Tuesday, 2 July 2013

IT and Business Alignment – Achieving Business Outcomes Together With Problem Management

This sounds more like a book title than a blog post and really this is a huge subject. So to quote myself “let’s keep this simple”

Like most everyone in a typical IT organization you are “invited” to regularly discuss customer alignment, in some cases there are even actual discussions with the customers. In other cases this is a discussion with disjointed IT functions in a crowded room with maybe a motivational poster on a wall. Despite which business units are present in the discussion, the key is that all functions should be working towards one common business goal(s). From a Service Management perspective we need to breakdown what is happening behind the scenes to ensure our ability to achieve success. One of these process that is quite often is discussed Problem Management. When this is brought up the brain trust in the room will nod their heads but this can be where things can slide off the hill. More often than not the question that gets asked is where to start?

To illustrate what Problem Management can bring to the table let’s walk this through an example:

Your Customer (Organization) - AnyCorp
·         One of your customer’s business goals is to reduce costs in overtime across all units including IT.
·         While you leverage Incidents, currently do not have a formalized problem management process.
·         Your IT Operation support team has an 8 week on-call rotation.
·         This Team currently gets called out regularly for an application issue which requires someone to restart services to get the error to clear.
·         Each call out is billable to at least 1 hour.
·         Each week this is called out (after hours) at least once between the hours of 6pm and 9pm local time.
·         This is escalated to 2 calls per week at every quarter end on average.

·         The impact to your analyst is minimal as they see it, and they get a few extra bucks in their pocket for the minor interruption.

Assuming the average call outs, this equates to 55 to 60 hours of on call per year for these escalations.

This may be time that no one is even noticing…. Except your customers, whose expectations for service has degraded to a point where there is an expectation that the service in question will have particular challenges.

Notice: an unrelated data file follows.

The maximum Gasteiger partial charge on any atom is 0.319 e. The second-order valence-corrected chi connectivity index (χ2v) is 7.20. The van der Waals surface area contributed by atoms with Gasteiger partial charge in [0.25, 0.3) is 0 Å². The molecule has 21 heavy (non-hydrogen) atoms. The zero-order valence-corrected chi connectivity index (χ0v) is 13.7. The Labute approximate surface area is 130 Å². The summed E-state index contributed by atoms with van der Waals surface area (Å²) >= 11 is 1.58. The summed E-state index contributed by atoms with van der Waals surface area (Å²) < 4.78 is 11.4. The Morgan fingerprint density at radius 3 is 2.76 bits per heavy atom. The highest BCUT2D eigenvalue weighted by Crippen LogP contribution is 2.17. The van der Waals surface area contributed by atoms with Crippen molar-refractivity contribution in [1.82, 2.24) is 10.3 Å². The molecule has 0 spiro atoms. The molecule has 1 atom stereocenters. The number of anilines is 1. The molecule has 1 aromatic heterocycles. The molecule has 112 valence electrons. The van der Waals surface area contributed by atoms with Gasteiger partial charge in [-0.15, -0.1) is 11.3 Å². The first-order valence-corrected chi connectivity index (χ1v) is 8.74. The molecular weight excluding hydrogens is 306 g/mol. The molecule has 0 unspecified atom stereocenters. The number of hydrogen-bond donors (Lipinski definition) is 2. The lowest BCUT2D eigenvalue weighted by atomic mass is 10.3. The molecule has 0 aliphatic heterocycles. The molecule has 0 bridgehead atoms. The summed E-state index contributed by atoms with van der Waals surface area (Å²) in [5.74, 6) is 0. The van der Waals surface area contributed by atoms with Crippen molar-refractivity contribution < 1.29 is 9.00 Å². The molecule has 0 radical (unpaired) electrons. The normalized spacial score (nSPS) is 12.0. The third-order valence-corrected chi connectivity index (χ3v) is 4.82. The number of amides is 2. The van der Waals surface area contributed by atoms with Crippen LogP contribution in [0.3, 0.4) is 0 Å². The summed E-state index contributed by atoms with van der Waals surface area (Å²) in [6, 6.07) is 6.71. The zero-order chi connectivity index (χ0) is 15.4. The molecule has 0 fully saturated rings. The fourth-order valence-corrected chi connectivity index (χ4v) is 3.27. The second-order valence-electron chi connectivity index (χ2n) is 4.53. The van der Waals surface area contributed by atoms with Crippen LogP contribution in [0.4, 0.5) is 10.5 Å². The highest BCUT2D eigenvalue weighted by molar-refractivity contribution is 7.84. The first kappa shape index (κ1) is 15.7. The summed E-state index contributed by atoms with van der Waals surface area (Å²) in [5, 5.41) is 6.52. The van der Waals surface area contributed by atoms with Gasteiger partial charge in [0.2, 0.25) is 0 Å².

Forget about the downtime outage costs, the overtime costs. This cost (which you may not be able to quantify) is priceless!

Enter the Problem Manager, or the person who will help facilitate the process.
After some discussions with the Operations Team who has been dealing with issue the following facts surface:
1.     While the analysts dealt with this issue they did not see it as a major problem
2.     The analysts were not aware that each other were creating and closing these application incidents
3.     Reporting was not set up to “look” for these types of Problems
4.     Since there was other on-call overtime allocated to the team, this expenditure did not throw any flags
5.     Discussions with the application team responsible indicate that they were aware there may have been issues with the latest release but have not heard of any issues from anyone on this until now

Here are some of the underlying themes:
We need to stop the assumption that we know what the customer wants.  Work with your Customer
·         Regular touch points with business stakeholders should be held to ensure we are hitting the mark on service

We must stop assuming that the left hand in IT knows what the right hand does. Communication is Key
·         Having regular meetings within IT to discuss issues which may be impacting customer service should be held. “How can we help each other help the customer” should be the theme.

We need to align IT to help the customer achieve their business outcomes. Work Smarter not Harder
·         Work with the business to know what the business outcomes are and align IT goals around them

Fine tuning underlying Processes (in this example Problem Management) should be kept simple. See above
·         See where areas for improvement from a supporting process standpoint are

This example is fairly simple in nature but it shows what can be accomplished if you can look at the big picture. In some cases just improving your communication skills and simplifying the way you work will enable you to find the low hanging fruit and improve the customer experience.

Follow us on Twitter @ryanrogilvie

1 comment:

  1. Hi Ryan,

    An important point here is how to kickstart this within our organisation.

    Scenario: I have a 24*7 Service Desk being managed by 7 members. Tickets(Incidents/Service Requests) comes in at different hours and it becomes difficult to tie up incidents with existing problems.
    1) First question should Service desk do this activity
    2) what other actions can be taken to promote proactive problem management.
    3) What are the problem management techniques that you have seen in your experience

    thanks in advance for your help here